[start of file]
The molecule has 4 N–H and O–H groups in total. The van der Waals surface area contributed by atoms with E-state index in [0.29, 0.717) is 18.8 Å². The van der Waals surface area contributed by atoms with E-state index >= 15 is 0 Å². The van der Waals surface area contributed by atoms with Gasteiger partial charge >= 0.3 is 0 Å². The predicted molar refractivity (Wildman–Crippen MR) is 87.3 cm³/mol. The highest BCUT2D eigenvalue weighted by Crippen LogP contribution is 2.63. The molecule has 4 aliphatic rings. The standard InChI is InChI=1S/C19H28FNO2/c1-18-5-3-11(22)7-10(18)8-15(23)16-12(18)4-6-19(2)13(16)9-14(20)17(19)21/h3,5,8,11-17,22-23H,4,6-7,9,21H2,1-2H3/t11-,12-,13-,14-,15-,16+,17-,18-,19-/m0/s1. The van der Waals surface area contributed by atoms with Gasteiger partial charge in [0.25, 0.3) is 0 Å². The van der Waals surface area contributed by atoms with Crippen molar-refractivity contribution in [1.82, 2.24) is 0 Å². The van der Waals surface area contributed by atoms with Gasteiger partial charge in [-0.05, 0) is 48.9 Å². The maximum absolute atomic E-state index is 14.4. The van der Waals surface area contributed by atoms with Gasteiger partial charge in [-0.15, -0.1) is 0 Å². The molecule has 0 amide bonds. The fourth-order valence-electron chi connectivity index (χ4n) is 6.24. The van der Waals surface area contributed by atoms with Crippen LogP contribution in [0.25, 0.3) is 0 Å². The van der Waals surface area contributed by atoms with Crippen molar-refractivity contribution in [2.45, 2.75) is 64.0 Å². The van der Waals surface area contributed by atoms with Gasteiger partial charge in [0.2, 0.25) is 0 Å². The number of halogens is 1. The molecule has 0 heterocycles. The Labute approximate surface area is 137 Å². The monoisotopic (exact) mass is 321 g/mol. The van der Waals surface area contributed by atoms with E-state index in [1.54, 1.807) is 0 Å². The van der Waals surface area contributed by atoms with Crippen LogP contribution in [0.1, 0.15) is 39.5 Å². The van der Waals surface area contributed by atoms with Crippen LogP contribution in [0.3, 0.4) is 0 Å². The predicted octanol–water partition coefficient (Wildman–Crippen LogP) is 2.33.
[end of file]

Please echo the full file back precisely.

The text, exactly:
The molecule has 4 N–H and O–H groups in total. The van der Waals surface area contributed by atoms with E-state index in [0.29, 0.717) is 18.8 Å². The van der Waals surface area contributed by atoms with E-state index >= 15 is 0 Å². The van der Waals surface area contributed by atoms with Gasteiger partial charge >= 0.3 is 0 Å². The predicted molar refractivity (Wildman–Crippen MR) is 87.3 cm³/mol. The highest BCUT2D eigenvalue weighted by Crippen LogP contribution is 2.63. The molecule has 4 aliphatic rings. The standard InChI is InChI=1S/C19H28FNO2/c1-18-5-3-11(22)7-10(18)8-15(23)16-12(18)4-6-19(2)13(16)9-14(20)17(19)21/h3,5,8,11-17,22-23H,4,6-7,9,21H2,1-2H3/t11-,12-,13-,14-,15-,16+,17-,18-,19-/m0/s1. The van der Waals surface area contributed by atoms with Gasteiger partial charge in [0.25, 0.3) is 0 Å². The van der Waals surface area contributed by atoms with Crippen molar-refractivity contribution in [1.82, 2.24) is 0 Å². The van der Waals surface area contributed by atoms with Gasteiger partial charge in [-0.05, 0) is 48.9 Å². The maximum absolute atomic E-state index is 14.4. The van der Waals surface area contributed by atoms with Gasteiger partial charge in [-0.15, -0.1) is 0 Å². The molecule has 0 amide bonds. The fourth-order valence-electron chi connectivity index (χ4n) is 6.24. The van der Waals surface area contributed by atoms with Crippen LogP contribution in [0.25, 0.3) is 0 Å². The van der Waals surface area contributed by atoms with Crippen molar-refractivity contribution in [2.45, 2.75) is 64.0 Å². The van der Waals surface area contributed by atoms with Gasteiger partial charge in [0.2, 0.25) is 0 Å². The number of halogens is 1. The molecule has 0 heterocycles. The Labute approximate surface area is 137 Å². The monoisotopic (exact) mass is 321 g/mol. The van der Waals surface area contributed by atoms with E-state index in [1.54, 1.807) is 0 Å². The van der Waals surface area contributed by atoms with Crippen LogP contribution in [0.1, 0.15) is 39.5 Å². The van der Waals surface area contributed by atoms with Crippen LogP contribution in [0.3, 0.4) is 0 Å². The predicted octanol–water partition coefficient (Wildman–Crippen LogP) is 2.33.